1. Here is an actual broadcast transcript from some broadcasts:

Operator: Good evening, Vietnam Radio Overseas listeners. My name is Ngo Ngoc Hung. [Defendant Hung Ngoc Ngo] Today we would like to provide you with the correspondence response program, Sunday, October 21, 2001. Tonight we have a lot of important things to share with you. Please stay tuned. First of all, we sincerely thank audience members who have been donating to the station and who offer continued support by sending us their comments. You will be receiving a thank you letter from us this week.
UM1: About this daily newspaper, I think you already know that there is only 1 part that we would like you take a look at: page 27, Print No. 71. There is the list of the formal delegates visiting Vietnam with Mr. Nguyen Tuan. You will see the communist flag in this newspaper. As far as we know, it is probably copied from the Communist Quan Doi Nhan Dan newspaper and a Communist website. That’s why there is a Vietnamese communist flag. Perhaps you will understand where the truth is. Please read those pages.
Sorry, please wait for a second.
The reason why we had some trouble responding to you is the amount of money for flood relief in central Vietnam. Almost the whole amount has been sent to the current leaders in Vietnam, who perform excellent social activities as well as a very high merit of fighting. They are listed as follows: First, farther Nguyen van Ly, Superior monk Thich Thai Hoa, farther Giai, farther Loi and the sisters and the Buddhist charity groups. As you know, even though people like farther Ly and farther Giai experienced some difficulties at that time, they were still able to perform social activities. However, up till now, their fighting has not been strong enough. Therefore, we also expected some suspects in the flood relief issue. This was what we did wrong during the period of flood relief. If you have the flood relief document, you will see page No. T16. When opening this page, you will see the posted date of March 27, 2000. The Committee of Freedom Religious (CFR) has sent to farther Ly (You will see: Nguyen Van Ly, Hue, Vietnam and the account number) the amount of $31,000 (please open the document), which was wire-transferred from the bank of the CRFV to farher. Ly’s bank account, which is Vietcombank, 46 Hung vuong, Hue, Viet nam, and the account of farther Nguyen Van Ly as well. That was our mistake, because in the United States of America when you sign an over-$10,000 check, the check will be investigated. The reason for this law is that they want people of notorious background, especially “money launderers”, which means that they send their money from one bank to another. Therefore any amount of over $10,000 must be sent through this system. That was the mistake of the CRFV.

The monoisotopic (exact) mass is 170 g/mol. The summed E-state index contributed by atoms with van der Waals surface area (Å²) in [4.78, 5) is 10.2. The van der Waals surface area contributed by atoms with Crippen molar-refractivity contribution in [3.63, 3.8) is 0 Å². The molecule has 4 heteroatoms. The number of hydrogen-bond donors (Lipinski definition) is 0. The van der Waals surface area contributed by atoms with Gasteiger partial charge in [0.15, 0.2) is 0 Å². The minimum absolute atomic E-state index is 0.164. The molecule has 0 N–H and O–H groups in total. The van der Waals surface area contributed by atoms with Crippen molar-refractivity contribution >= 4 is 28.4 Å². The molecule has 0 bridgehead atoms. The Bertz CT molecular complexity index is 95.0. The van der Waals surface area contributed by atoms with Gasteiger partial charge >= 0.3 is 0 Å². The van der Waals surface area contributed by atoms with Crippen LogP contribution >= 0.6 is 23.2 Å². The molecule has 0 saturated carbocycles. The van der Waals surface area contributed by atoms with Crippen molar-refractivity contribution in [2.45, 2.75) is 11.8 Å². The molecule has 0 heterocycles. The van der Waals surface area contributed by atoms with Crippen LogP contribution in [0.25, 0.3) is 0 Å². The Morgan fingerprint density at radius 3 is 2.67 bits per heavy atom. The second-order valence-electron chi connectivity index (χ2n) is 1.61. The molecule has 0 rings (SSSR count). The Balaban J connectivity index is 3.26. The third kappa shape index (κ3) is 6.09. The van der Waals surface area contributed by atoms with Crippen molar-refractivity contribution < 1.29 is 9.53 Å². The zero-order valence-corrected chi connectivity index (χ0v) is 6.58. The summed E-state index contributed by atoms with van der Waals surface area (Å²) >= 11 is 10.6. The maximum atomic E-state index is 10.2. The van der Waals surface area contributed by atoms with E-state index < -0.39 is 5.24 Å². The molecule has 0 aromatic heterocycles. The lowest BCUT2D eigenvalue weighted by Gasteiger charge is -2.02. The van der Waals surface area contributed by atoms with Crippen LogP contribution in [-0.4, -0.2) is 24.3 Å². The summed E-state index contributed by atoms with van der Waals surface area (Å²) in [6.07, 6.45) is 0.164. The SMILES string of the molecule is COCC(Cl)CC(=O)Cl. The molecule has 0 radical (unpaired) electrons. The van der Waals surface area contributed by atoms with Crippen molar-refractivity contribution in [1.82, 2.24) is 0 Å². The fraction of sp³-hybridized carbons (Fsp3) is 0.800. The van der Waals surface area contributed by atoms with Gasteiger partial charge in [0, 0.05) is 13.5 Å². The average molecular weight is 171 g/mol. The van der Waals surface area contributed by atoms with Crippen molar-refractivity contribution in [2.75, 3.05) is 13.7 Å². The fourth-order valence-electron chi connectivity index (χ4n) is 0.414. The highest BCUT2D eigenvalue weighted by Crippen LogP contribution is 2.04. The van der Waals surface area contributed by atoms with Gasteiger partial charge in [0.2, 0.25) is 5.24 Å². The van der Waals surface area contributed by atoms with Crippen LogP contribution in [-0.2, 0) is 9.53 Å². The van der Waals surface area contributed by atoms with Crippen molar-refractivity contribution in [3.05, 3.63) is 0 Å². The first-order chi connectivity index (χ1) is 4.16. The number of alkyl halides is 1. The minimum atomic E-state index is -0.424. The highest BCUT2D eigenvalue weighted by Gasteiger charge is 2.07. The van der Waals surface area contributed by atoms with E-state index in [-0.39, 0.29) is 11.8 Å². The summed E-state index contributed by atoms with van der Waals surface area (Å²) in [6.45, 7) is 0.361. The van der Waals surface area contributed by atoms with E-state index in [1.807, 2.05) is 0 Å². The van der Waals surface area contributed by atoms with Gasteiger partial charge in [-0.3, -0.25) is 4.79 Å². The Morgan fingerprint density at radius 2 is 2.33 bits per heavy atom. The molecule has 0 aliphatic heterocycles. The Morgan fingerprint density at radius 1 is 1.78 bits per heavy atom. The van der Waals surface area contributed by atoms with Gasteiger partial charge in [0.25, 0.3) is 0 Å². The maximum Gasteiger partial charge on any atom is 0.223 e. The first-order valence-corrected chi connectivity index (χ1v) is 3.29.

UF1: Hello.
UM2: Yes, I’m listening.
UF1: Hello, I have a comment. I live in Boston. I turned 70 this year. I have heard what you said on the radio about sabotage and I have a question about the amount. It is said that “don’t let your left hand know the charity done by the right hand” [a Vietnamese idiom]. How much did those people donate while they keep sabotaging? Mrs. Ngo Thi Hien works for the community . . . It is said not to share the same language. Most of the times they call the radio station to ask for help in everything. I think those people could have been sent here by Viet Cong to commit sabotage. “Receive benefit from the state but worship the communism” [fixed expression]. You should not be dependent on them. Vietnamese people living here are all anti-communists, not just a few individuals. Therefore you don’t have to hold talks with them to be truthful and upright. Being truthful and upright is a matter for hundreds or thousands of people, not just for them. Put them aside. To tell you the truth, if those people lived next to my house, I might have stabbed them to death.
Operator: Thank you very much.
UM2: My name is Minh. Good evening Ms. Ngo Thi Hien. [defendant Hien Thi Ngo] I have been with the station for quite a long time and I know that you have made a great contribution. I would like to make a suggestion about bringing an action against Dai Chung newspaper. I think you shouldn’t do that because what we did is for justice and Dai Chung newspaper is the unfounded saboter, supported by the domestic Communists.
Mrs. Ngo Thi Hien: Mr. Minh, pardon me for interrupting you here. Do you think we should surrender or defeat communism? In Vietnam, we can surrender to communism because there is no law but the law of the jungle, but here we need money. I don’t think it will become the second O.J. Simpson.
Mrs. Ngo Thi Hien: October 6, 2001.